Animal Cruelty: The Price of Cheap Meat

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Warning – The following link is graphic (but still SFW). If you’re squeamish, you may not want to read it or watch the videos inside.

Discretion is advised.

Paul Solotaroff of Rolling Stone wrote a shocking piece on animal cruelty and big business:

“Employee turnover was high and the morale rock-bottom; the animals paid for it in blood. ‘The workers were so stressed that they beat the sows during the weaning process and moved ’em back to the breeding barn,’ Sarah says. ‘Some moms would resist and these guys would just pounce, three or four kicking and punching a sow at once. My first day there, I saw a sow break her leg trying to get back to her young. They shoved her into an alley and left her for a week before someone put a bolt in her head.’”

Sometimes, you need vivid, unvarnished imagery to get a point across.

The workers committing these atrocities are on the lower rungs of the IQ scale, lacking empathy and shouldering a general dissatisfaction with life. I suspect they’ve become desensitized to the suffering of their charges, developing emotional calluses from extended time with livestock. They have to treat these animals as mindless objects to get through their day, lest they consider themselves killers.

If you asked these employees why they behave this way, they’d tell you they were just “doing their job”. Not dissimilar to how Americans treated Japanese-Americans during WWII. Dehumanization of a target is the fastest way to reconcile bad behavior and relieve cognitive dissonance.

So, what can you do to help stop this indecency?

You don’t even have to go undercover.

When you hear that an organization abets this sort of behavior, stop buying from them. And make sure to tell the offender why.

Prioritize the purchase of meat from humane companies. Cage-free chicken etc. Yes, it will cost more, but at least you can sleep at night knowing you’re not contributing to the problem. Easy for me to say as a third-party, yes, but you’ve got to decide what’s most important to you.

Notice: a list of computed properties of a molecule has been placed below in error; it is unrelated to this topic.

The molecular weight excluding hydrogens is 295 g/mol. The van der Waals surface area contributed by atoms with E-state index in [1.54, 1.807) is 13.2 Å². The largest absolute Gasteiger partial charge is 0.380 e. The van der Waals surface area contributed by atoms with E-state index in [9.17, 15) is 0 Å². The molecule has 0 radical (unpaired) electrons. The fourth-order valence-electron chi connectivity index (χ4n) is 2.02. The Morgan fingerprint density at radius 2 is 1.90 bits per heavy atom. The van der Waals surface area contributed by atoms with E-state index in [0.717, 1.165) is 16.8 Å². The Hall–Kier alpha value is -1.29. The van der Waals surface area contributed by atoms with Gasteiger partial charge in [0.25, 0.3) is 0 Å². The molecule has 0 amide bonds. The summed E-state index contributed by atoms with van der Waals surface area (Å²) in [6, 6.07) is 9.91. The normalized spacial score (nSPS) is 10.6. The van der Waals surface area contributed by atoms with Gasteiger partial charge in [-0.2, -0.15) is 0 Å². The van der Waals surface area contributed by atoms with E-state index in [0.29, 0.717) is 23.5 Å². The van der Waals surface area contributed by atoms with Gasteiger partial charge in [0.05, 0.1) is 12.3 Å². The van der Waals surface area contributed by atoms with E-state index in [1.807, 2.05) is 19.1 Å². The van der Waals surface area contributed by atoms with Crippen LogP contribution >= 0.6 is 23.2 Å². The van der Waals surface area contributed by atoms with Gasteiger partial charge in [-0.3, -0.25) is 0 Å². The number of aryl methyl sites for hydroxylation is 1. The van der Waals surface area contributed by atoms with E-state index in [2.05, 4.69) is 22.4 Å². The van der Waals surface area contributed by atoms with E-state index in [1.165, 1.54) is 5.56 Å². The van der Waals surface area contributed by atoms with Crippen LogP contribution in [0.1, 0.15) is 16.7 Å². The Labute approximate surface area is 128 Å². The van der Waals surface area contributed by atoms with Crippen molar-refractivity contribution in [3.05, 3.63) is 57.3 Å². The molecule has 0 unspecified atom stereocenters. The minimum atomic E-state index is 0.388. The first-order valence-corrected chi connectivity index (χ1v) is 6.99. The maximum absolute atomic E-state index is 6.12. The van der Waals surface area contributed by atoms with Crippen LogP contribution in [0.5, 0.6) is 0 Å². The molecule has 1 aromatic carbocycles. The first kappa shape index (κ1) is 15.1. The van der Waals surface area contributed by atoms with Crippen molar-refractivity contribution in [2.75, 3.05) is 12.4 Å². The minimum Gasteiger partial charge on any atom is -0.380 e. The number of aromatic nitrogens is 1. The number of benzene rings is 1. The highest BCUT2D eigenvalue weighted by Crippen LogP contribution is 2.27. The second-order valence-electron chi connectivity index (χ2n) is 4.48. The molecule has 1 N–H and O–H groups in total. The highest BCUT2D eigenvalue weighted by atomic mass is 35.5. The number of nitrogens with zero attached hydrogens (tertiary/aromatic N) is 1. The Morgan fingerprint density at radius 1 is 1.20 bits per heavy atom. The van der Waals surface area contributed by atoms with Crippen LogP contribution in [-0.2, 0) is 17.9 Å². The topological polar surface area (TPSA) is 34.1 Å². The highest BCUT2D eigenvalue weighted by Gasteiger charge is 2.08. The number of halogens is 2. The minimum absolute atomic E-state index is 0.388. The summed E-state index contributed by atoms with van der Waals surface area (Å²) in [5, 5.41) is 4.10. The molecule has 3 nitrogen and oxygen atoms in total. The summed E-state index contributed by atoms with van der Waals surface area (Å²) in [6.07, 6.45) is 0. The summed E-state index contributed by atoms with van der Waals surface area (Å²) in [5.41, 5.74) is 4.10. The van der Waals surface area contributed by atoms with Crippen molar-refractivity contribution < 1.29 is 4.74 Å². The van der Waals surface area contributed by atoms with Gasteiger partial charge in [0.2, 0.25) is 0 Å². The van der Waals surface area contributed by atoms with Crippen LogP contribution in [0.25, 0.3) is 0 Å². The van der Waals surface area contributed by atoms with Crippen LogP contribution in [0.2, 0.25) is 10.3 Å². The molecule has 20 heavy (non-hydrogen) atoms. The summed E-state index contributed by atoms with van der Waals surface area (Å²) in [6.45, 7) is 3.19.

Call me old-fashioned, but I don’t want to see 50 chickens stuffed into a crate that could barely house a Labradoodle.

Some may take this to its logical conclusion—a push for Veganism. I don’t support that and never will. Non-meat, non-dairy diets are less healthy and fulfilling than omnivorous diets and there are relatively-humane (albeit expensive) alternatives for meat out there. No need to take a vow of carnivorous abstinence.

Animal abuse in the meat industry (and elsewhere) should be outlawed.

So, how do we define “ethical” treatment?

To paraphrase an infamous court ruling, “we know it when we see it”.

Animals, even the undomesticated, experience pain and loss like we do. At a minimum, we owe them humane treatment while they’re in our possession.

The only way this problem gets addressed is if enough voters raise hell,
and even then, people will have to decide that spending a few more dollars every week is worth the humane killing of animals. We don’t need anyone else treating a cow’s head like it’s a carnival game.

Registries for companies that perpetuate abuse wouldn’t hurt..

Government agencies are always several steps behind, so you can’t count on them for assistance. The most effective way to stop animal cruelty in agriculture is to vote with your dollars—avoid the bad guys and support the good.

How do we do identify who’s who? It’s not easy.

It would help if these undercover investigators could out more of these slaughterhouses by name, as well as the companies purchasing from them, but they’re already fighting an uphill battle. Financial and political muscle backing these transgressors keeps much negative press at bay. Rather than searching for every company that tolerates animal abuse to cut costs (a tough task), you can search for supermarkets and brands that only patronize humane meat producers.

Publicly shaming a company, or at least threatening to, produces results as well;all attention isn’t good attention.

Thanks to consumer ignorance/indifference and “look-the-other-wayers” like the USDA, ag-torture remains largely unabated. Animals —including your domestic pets—are considered property in most jurisdictions, so cattle have few rights or the legal standing to protect their own interests.

There are activists looking to change that.

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